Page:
In moments of exhaustion and the inability to focus on my writing, I've at least tried to keep thinking about my prose manuscript by coming up with a title. As a poet of 17 years, I know the importance of a title--it's not simply something that sells books or grabs your attention, but it must also pull its own weight thematically, metaphorically, descriptively. Sometimes the title gives vital information to understand the layered meaning of the text.
So when I think about my now 260 page manuscript, a memoir / nature / history of garden and religion / who knows what else book, I go in as I would a poem and try to find a re-occuring image, something that resonates, something that keeps popping up. And I find morning glories.
But I'm wary about the history of the plant, something I'd like to include in the book, but even if I don't, check it out:
"Morning glories are poisonous if injested. Certain varieties are a hallucinogen. The Chinese used it as laxative. Meso-American civilations used it to convert latex, via sulfur in the seeds, to rubber 3,000 years before Goodyear did.
Besides being both food crop and garden ornament, some notorious Ipomoea species have been used for their hallucinogenic properties. The Aztecs ingested the seeds of I. tricolor—which contain a lysergic acid alkaloid—during rituals to commune with their gods. It was risky business, as who knew whether the gods wanted to communicate or not, and it's certain the seeds are toxic and potentially lethal."
Someone who picks up the book might know this history, but most probably won't. Still, as I use research and work hard to make sure facts are indeed facts, I wonder if fact is only a matter of degree, or even if it's a matter of personal perspective. Like memory. Or love.
I am falling in love with my book and I know this is a dangerous proposition. I don't want it sullied or harangued from any angle as if it were a politican's pregnant daughter. Some day, lord willing, it will go out on its own as a message in a bottle, or a fledgling, or these monarchs I keep sending off. The more I edit in prose, the more I appreciate the emotional investment a lifetime of words have, and the more I understand why so many of us are silent or so easily hurt, or why even a touch or smile or laugh can save us.
As my open window lets in a cool early autumn breeze that's sliding through distant elms and maples--and as the crickets and frogs echo this wind--I remember that these words are not the only ones that give us life, and that they are as necessarily fleeting.
And so, for now, it is Morning Glory: A Memoir of Place and Family in the Garden.
A gut instinctual choice, Benjamin. It would be difficult to change it at this point, considering the way you feel about it. Almost defensive. All of life has risks, especially love.
I hope the process goes well for you. It must be like having a child; only from conception to adult maturity in a short period of time.
At least once a year at the garden center we have knots of young adult males come in for morning glory seeds. This is not a demographic we normally see as a customer. They also have been known to ask for grow lights and Salvia divinorum. I am always encouraged when I see the younger generation take an interest in horticulture.
Frances--Well, I better get less defenisve, and I will, because I doubt everyone will enjoy what I do. This still perplexes me in life. :)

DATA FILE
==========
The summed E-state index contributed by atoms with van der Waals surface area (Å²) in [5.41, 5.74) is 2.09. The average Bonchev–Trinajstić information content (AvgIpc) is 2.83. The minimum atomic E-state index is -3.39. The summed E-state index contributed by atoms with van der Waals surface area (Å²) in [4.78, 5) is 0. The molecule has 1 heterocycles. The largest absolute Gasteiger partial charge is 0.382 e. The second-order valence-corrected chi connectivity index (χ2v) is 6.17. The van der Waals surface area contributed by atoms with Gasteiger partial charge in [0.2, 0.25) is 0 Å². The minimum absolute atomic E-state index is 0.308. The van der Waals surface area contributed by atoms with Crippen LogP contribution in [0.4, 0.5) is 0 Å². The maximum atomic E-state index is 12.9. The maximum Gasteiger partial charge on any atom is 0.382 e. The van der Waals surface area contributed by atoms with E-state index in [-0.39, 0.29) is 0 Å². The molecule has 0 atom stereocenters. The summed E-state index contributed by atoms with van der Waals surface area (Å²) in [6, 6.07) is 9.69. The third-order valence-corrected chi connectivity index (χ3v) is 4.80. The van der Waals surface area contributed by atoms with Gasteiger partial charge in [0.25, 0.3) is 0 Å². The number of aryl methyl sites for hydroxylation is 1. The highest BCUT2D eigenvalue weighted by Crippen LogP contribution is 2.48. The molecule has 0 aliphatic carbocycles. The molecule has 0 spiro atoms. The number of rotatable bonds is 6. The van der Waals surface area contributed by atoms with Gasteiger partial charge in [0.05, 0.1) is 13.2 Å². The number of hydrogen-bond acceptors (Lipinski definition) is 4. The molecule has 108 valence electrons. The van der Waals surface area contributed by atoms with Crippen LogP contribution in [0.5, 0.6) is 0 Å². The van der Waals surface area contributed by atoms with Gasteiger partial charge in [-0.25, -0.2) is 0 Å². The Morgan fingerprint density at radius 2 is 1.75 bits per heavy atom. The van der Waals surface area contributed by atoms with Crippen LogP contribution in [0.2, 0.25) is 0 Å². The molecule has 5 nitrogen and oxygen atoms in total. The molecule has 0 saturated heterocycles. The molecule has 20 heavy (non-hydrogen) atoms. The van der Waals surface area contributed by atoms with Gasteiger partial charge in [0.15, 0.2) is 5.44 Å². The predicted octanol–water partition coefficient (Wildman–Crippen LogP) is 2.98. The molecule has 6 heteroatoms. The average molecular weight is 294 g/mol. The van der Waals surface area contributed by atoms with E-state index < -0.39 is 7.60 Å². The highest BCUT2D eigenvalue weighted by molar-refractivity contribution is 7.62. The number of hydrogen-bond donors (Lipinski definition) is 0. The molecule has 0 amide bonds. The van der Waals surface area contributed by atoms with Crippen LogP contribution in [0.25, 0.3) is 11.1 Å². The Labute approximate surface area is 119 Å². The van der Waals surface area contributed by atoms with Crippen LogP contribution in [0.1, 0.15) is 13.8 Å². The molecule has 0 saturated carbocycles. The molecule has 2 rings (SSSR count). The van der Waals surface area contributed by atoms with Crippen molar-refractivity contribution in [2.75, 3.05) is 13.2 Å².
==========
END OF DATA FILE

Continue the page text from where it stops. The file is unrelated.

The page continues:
Les--I laughed out loud to your comment! Never done that before. It IS good that they take to horticulture, in any way, I think. But morning glories? Really?
When can I buy a copy? :)
A laxative, eh? Perhaps that's the ultimate comment on the writing process! I too am at work on a new novel now, which incorporates family history, though not my own, and I keep playing with "nasturtium" as part of the title. Like you, I think the title absolutely must pull its weight. let's hope I pull it off! As for your own book, may it spread its wings like your emerging monarch, stretch, and take off for parts unimaginably far away, returning every now and then to remind you that it still lives!
The name alone can call to those of us that will read your work.
I am currently reading 'Letters to a Stranger' Thomas James book of poetry.His image on the cover and the title drew me in, the words inside keep the book at hand.
It must take great courage to finally say this is ready, take a look.
AB--When pigs fly. Sigh....
OFB--Not your own? This sounds strange. Is it like a biography then?
Gloria--Well, I suppose it's courageous, but I don't feel that way. Of course, I'd rather communicate with people in writing than talking, so my fault is, perhaps, a positive in this respect?
Since you asked about the novel: It's actually a sort of novelized biography of my maternal grandmother, who was born in the days of the horse and buggy and lived to see a man land on the moon. Who was indulged and wealthy before the Depression and impoverished afterwards. Who had been privileged and unthinking before doing the unthinkable and marrying a (gasp!) Catholic, and who then had to face down the bigotry of her small-town community. Who was a highly educated, high-strung genius in an era when women were supposed to shut up and stay home, and who suffered the consequences. All told, it's quite a story, and has always fascinated me. I just hope I'm good enough to pull it off!
OFB--I don't always appreciate it when people suggest books to me--I already have 50 books I'd like to read--but a helpful model might be one called Turning Bones by Lee Martin. He weaves his own story, memoir, into a larger fictionalized narrative of his farm family ancestors in Illinois as he tries to figure out who he is and where he's from, especially as someone who will be ending the family line by not having kids of his own. It's very interseting how he structures it and makes a story out of truck loads of often cryptic research.
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